She’s a leader with the word ‘King’ in her name, and not only has she dared to challenge the political landscape, but writer, actor, former presidential aspirant and satirist Kingwa Kamencu recently brought forth a lighthearted look at Kenyan politics by doing what everyone was talking about yet not really doing – getting to the naked truth about the country’s unending political woes. She’s been called a lot of things, including “crazy” but it seems that the words that most stick should be “intelligent”, “creative” and “radical” perhaps.
Kamencu, a graduate of both the University of Nairobi and Oxford University (where she was the President of the African Society) has been a fresh new voice in the current season of Kenyan politics. In a field which seems to have been filled with the same old faces and just a few newcomers who made passionate pleas for change, her youth and headline-grabbing tactics seemed made for successful inroads. In 2011, at the age of 27, she became the youngest woman to declare her candidacy for president, a bid that was highly publicised but came to nothing as she eventually didn’t appear on the ballot in 2013. Her latest approach to politics may be viewed as a continuation of that previous political engagement, and assuring that she remains in the public eye. In this sense, the ‘reality show’ part is in some ways self-deprecating, and in another way satirising the naked ambitions of so many people with political aspirations. She has however stated that she’s been involved in many other things since that time, and politics is but one of her major interests. Her day job is working with a civil society organisation focused on governance and leadership.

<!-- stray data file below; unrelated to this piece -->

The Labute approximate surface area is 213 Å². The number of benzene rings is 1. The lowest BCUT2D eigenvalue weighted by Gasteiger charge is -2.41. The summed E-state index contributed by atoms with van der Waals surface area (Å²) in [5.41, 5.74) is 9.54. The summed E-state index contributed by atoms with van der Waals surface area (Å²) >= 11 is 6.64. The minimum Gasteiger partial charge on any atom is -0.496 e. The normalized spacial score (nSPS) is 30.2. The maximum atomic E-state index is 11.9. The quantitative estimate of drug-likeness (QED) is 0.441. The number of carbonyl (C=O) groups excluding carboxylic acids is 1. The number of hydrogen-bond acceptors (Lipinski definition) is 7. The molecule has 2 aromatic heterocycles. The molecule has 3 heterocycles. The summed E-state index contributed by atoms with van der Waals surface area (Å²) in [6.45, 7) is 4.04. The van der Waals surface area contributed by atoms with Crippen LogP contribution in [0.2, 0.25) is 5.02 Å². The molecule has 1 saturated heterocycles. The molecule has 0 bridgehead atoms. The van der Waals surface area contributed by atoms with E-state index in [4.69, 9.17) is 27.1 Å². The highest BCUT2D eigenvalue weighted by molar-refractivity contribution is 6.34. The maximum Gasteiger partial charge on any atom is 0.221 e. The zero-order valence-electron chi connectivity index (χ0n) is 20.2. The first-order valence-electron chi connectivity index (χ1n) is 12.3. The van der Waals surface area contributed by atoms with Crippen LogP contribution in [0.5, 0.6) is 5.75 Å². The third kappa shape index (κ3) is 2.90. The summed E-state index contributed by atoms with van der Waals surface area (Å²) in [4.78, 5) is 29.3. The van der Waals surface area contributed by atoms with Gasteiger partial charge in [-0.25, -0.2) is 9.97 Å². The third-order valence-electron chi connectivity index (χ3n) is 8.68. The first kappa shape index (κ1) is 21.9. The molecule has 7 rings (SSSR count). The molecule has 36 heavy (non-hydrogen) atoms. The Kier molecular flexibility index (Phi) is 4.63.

She’s called her new web series, “Madame President”, a reality show, and it is reality only in the sense that truth is stranger than fiction. A woman running for president would be running against reality show hosts, misogynists, racists, those unfit to be president… oops, sorry. Wrong country. Wrong story. Lost the focus for a moment there. Back to Kingwa, the woman with a name fit for a leader. The woman who would be president is a provocateur, and she knows it. From a short observation, one can deduce that she’s necessary in a country rife with misogyny and the ubiquitous corruption. The patriarchy and the Presidency never hesperredit, in other words.
Kamencu released the first episode in the Madame President series on Facebook, on the day Kenyans went to the polls earlier this month. It was a week of tension as Kenyans asked for a peaceful turnout, and thankfully for the most part they got that, though at least 28 people were reported to have died due to election-related violence. The incumbent won, but the opposition leader’s coalition decided to challenge the final tally. A not unusual scenario.
From the outside looking in, Kamencu’s web series also seems to be a way to point at the seemingly dead-on-arrival nature of party politics, showing how even the so-called revolutionary spirit is about an ego-intoxication, and battles are self-directed or with those who surround you when building a political persona.
Watch the first episode of Madame President:
In the second episode Kamencu appeared naked, an act which ensured that she would be talked about. Apparently, this isn’t the first time. Her satire works, and if the comments are to be believed, numerous Kenyans applaud her tactics. In this instance, many Kenyans commenting seemed appreciative that her sauciness was well-directed. Some were unimpressed. If we were to put it to a vote, she would have won this round.